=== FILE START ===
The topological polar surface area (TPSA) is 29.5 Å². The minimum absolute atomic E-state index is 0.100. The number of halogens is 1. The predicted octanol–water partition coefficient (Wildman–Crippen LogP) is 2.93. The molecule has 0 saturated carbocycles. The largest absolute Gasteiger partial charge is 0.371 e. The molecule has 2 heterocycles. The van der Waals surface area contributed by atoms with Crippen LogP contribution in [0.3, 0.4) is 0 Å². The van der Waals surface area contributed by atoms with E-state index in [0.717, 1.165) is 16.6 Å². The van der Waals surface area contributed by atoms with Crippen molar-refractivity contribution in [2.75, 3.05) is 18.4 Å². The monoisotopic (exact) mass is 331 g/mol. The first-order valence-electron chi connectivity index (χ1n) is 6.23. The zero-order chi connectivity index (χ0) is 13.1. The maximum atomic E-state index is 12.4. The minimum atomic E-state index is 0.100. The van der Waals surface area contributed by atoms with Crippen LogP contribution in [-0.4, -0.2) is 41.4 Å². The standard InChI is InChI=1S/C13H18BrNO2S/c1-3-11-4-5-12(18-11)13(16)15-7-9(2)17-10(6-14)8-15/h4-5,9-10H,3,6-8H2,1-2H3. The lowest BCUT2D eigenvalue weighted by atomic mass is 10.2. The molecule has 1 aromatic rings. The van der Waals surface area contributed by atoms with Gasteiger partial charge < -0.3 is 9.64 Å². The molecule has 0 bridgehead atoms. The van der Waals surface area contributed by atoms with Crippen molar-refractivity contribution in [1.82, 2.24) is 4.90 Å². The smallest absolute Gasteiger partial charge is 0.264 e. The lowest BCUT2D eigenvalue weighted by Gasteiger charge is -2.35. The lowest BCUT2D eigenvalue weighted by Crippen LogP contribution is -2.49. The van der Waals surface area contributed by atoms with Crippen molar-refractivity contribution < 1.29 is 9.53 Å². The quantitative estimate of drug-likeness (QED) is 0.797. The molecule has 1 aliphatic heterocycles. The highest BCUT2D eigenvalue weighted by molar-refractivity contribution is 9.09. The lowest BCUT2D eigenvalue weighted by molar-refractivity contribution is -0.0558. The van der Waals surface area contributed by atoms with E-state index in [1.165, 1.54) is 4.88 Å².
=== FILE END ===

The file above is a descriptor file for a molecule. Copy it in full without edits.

The topological polar surface area (TPSA) is 29.5 Å². The minimum absolute atomic E-state index is 0.100. The number of halogens is 1. The predicted octanol–water partition coefficient (Wildman–Crippen LogP) is 2.93. The molecule has 0 saturated carbocycles. The largest absolute Gasteiger partial charge is 0.371 e. The molecule has 2 heterocycles. The van der Waals surface area contributed by atoms with Crippen LogP contribution in [0.3, 0.4) is 0 Å². The van der Waals surface area contributed by atoms with E-state index in [0.717, 1.165) is 16.6 Å². The van der Waals surface area contributed by atoms with Crippen molar-refractivity contribution in [2.75, 3.05) is 18.4 Å². The monoisotopic (exact) mass is 331 g/mol. The first-order valence-electron chi connectivity index (χ1n) is 6.23. The zero-order chi connectivity index (χ0) is 13.1. The maximum atomic E-state index is 12.4. The minimum atomic E-state index is 0.100. The van der Waals surface area contributed by atoms with Crippen LogP contribution in [-0.4, -0.2) is 41.4 Å². The standard InChI is InChI=1S/C13H18BrNO2S/c1-3-11-4-5-12(18-11)13(16)15-7-9(2)17-10(6-14)8-15/h4-5,9-10H,3,6-8H2,1-2H3. The lowest BCUT2D eigenvalue weighted by atomic mass is 10.2. The molecule has 1 aromatic rings. The van der Waals surface area contributed by atoms with Gasteiger partial charge < -0.3 is 9.64 Å². The molecule has 0 bridgehead atoms. The van der Waals surface area contributed by atoms with Crippen molar-refractivity contribution in [1.82, 2.24) is 4.90 Å². The smallest absolute Gasteiger partial charge is 0.264 e. The lowest BCUT2D eigenvalue weighted by Gasteiger charge is -2.35. The lowest BCUT2D eigenvalue weighted by Crippen LogP contribution is -2.49. The van der Waals surface area contributed by atoms with Crippen molar-refractivity contribution < 1.29 is 9.53 Å². The quantitative estimate of drug-likeness (QED) is 0.797. The molecule has 1 aliphatic heterocycles. The highest BCUT2D eigenvalue weighted by molar-refractivity contribution is 9.09. The lowest BCUT2D eigenvalue weighted by molar-refractivity contribution is -0.0558. The van der Waals surface area contributed by atoms with E-state index in [1.165, 1.54) is 4.88 Å².